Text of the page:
Racing Biography: Driver Tazio Nuvolari

About the person many consider the greatest race car driver of all whose daring exploits became famous in the world of motosport and motor racers.

Tazio Nuvolari was born near to the town of Mantua in Italy, 1892. His main influence towards motor racing came from his uncle who sold Bianchi vehicles. Nuvolari was obviously immediately in love with automobiles, so when it came to the time for national service, he managed to acquire the job of driver for the army.

At the age of 28 he started racing motorcycles competitively. It wasn't long before a big team noticed him; such was his skill and daring. Perhaps his uncle had had a word in the ear of somebody important at the Bianchi team, because it was they who snapped up the prodigious talent.

Talk to anybody passionate about motor racing, and just as they are almost certain to know of the Italian great, the first attribute that springs to mind when discussing him is his bravery. To those outside of the sport, who never realised what the thrill of racing meant to this man, they would most likely label him as completely insane! The first example of this came in the early 1920's at the motorcycle grand prix of Monza. The day before the race, Nuvolari suffered a bad accident in practise. He was taken to hospital, put in pot and told it would be a long time before he would race again. Undeterred, the driver returned to the track, and with the help of his team strapped himself to the motorbike. As, in this position he was unable to balance, the mechanics were forced to hold him up at the start, and waited at the finish, possibly more in hope than in faith. They were astonished to see Nuvolari win the race and had to hurry to catch him when he stopped!

In 1924, he entered the world of motorcar racing, and formed a team with another Italian great Achille Varzi. The latter became jealous when Nuvolari began to regularly beat him - there could be no excuses as the cars were the same. Varzi left the team, and because he was from a wealthy family was able to buy a superior car, an Alfa. It was his turn to win, but Nuvolari would have the last laugh.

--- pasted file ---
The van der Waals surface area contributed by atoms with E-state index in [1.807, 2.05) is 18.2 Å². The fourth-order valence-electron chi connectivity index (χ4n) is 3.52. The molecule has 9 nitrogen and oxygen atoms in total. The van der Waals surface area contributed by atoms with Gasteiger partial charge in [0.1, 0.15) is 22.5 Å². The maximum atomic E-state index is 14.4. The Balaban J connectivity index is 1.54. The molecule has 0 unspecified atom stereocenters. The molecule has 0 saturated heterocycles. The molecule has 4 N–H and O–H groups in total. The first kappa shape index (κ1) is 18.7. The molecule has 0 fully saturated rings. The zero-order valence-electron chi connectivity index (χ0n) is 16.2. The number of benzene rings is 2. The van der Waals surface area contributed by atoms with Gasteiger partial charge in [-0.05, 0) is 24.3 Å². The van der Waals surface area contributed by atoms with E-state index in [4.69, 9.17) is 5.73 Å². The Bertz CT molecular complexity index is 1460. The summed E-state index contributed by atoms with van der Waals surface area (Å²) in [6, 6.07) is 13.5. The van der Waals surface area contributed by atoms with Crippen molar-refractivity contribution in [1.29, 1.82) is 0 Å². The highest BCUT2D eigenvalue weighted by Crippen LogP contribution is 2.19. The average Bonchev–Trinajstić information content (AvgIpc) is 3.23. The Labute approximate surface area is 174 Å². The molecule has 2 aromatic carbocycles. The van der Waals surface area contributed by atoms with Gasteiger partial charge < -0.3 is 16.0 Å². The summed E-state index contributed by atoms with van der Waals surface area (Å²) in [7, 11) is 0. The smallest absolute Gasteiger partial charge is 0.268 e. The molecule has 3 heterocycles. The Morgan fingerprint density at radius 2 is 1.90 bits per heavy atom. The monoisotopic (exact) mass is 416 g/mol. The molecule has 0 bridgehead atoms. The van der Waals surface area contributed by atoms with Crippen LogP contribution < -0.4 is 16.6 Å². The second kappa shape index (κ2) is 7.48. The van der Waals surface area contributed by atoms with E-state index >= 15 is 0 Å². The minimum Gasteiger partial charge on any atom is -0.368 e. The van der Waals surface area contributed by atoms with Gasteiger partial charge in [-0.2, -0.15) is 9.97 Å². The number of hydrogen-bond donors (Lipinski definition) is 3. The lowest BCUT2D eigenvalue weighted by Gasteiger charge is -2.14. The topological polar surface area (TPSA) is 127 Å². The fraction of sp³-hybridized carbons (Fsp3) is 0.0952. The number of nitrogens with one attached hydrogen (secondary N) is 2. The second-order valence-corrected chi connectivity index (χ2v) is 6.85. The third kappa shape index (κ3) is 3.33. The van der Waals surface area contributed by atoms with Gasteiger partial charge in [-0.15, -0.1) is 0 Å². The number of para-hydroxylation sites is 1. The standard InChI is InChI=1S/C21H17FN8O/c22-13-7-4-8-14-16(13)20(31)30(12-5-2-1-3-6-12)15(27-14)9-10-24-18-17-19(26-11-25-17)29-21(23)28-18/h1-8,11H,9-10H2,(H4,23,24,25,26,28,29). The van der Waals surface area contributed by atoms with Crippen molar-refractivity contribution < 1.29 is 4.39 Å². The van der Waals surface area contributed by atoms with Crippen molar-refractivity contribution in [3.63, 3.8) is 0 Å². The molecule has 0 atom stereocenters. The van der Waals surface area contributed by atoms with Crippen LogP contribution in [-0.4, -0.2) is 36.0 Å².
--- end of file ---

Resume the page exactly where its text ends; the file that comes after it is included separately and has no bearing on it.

Team Alfa Romeo were not able to ignore the talent of "˜The Flying Mantuan' for very long, signing him in 1928. This renewed the great rivalry between him and Varzi, who found themselves teammates once again. In the Mille Miglia of 1930, a gruelling race through the Italian countryside Nuvolari hatched a daring yet ingenious plan. Trailing Varzi by a small distance, he turned off his headlights, and used the leader's instead as a guide. Near the finish, he pulled out, flicked on his lights and sped past the unsuspecting Varzi. Apparently, the latter was rather put out by this tactic, but at least it proved that Nuvolari had immense belief in his teammate's driving!

The next decade saw the living legend achieve great success in motor racing. A young Enzo Ferrari was for a while his mechanic, and throughout his life Ferrari regarded Nuvolari as the best ever. In 1935 Nuvolari won a race at the Nurburgring, in a car far inferior to the Mercedes of the Germans. This left many watching Nazis dismayed. In 1936, his immense courage (or lunacy) was displayed again when he escaped from hospital in Tripoli after a terrible crash in practise. Although he did not win, it highlighted just what racing meant to him.

The Second World War interrupted the career of the great man, but he resumed after its completion. In all Tazio Nuvolari spent thirty years in motor racing and as was his wish, was buried in his uniform when he died after a long illness in 1953.

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